“At halftime, we talked about intensity and wanting it more,” said Agee, who finished with nine points and nine rebounds. “... In the second half, I knew I needed to make an impact in the paint.”
She helped shut off the flow of offensive rebounds that keyed Towson’s first-half run. The Tigers had 11 offensive rebounds in the first half, but just one in the second 20 minutes.
“In the first half, they were getting three and four attempts at the basket,” Agee said. “We knew that was the only reason that they were making shots.”
“She was big and she was attacking the glass as opposed to passively rebounding,” Washington said of Agee. “She was just a big presence for us in the second half on both ends. She was rebounding. She was igniting our transition game.
“I was really happy with the way she played in the second half. When she is a presence like that, we’re a different team.”
Towson coach Niki Reid Geckeler said the Lady Lions’ size made a difference.
“Quick shots hurt us and then giving up a couple of transition baskets,” Geckeler said of the stretch run. “Penn State did a good job of coming down and really banging it in the second half. ... Size can wear you out at the end. They’re big in there. Agee gave us a couple of problems. (Waldner) was very active as well.”
Moore added 12 points in her Penn State debut and Kaliyah Mitchell notched 10. Sevillian had five assists and six points off the bench.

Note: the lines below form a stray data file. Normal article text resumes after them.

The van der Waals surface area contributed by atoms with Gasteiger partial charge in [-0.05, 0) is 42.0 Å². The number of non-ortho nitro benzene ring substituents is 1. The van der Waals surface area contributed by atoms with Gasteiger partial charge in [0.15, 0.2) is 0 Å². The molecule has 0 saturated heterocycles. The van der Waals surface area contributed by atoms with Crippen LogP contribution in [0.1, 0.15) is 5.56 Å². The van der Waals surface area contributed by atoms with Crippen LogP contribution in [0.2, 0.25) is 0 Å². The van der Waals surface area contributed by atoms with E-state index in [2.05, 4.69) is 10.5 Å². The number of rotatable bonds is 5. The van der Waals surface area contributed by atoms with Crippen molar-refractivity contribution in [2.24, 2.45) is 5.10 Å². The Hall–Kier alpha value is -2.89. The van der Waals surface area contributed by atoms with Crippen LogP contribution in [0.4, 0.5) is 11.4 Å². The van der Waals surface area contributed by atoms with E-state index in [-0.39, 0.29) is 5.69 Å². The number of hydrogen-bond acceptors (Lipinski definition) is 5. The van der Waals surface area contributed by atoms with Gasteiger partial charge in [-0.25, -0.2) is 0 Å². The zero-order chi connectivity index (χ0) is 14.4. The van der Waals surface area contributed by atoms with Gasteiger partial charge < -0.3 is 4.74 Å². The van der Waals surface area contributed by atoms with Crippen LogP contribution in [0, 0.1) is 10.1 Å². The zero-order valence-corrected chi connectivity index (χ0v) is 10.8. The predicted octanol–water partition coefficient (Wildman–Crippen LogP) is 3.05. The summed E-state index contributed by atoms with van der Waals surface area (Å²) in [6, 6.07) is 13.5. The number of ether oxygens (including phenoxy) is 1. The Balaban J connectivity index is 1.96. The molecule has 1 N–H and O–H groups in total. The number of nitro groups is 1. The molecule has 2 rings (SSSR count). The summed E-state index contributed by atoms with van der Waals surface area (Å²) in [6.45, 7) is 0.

Johnson finished with a game-high 32, having pumped up 30 shots and making 12. She was 6 for 16 from 3-point range. Hines-Allen had 12, all in the second half.
Washington said the key in the second half was getting the right combination of players on the floor. That five could change again the next time out.
“When you play with Alex Bentley for four years, you know what she is going to do,” Washington explained. “When Maggie Lucas is out here, you know what she is going to do. Kaliyah Mitchell doesn’t know what Kaliyah Mitchell is going to do, let alone her teammates.
“Some of this is going to work itself out and it is going to work itself out on game day. If anybody in this (media) room doesn’t like ugly basketball, my suggestion is don’t come. Look at the box score because it may be ugly some nights as we learn each other, we learn how to play with each other and develop our chemistry.”
“We need to look at it as a learning experience,” Spann added. “We’ve got to have high energy the whole game and we can’t take plays off. Say that was another Big Ten team, things happen and sometimes you can’t come back from things like that. ... We have to play with a lot more heart.”
New in uniform
Penn State added former team manager Molly Dincher to the roster.
The former Williamsport High School standout played two seasons at Penn State-Wilkes Barre. She averaged 7.3 points and 8.6 rebounds in 2012 for the Mountain Lions, who won the PSUAC North Division Championship.
She was a manager for the Lady Lions for 11/2 seasons before putting on a uniform. She did not play Friday.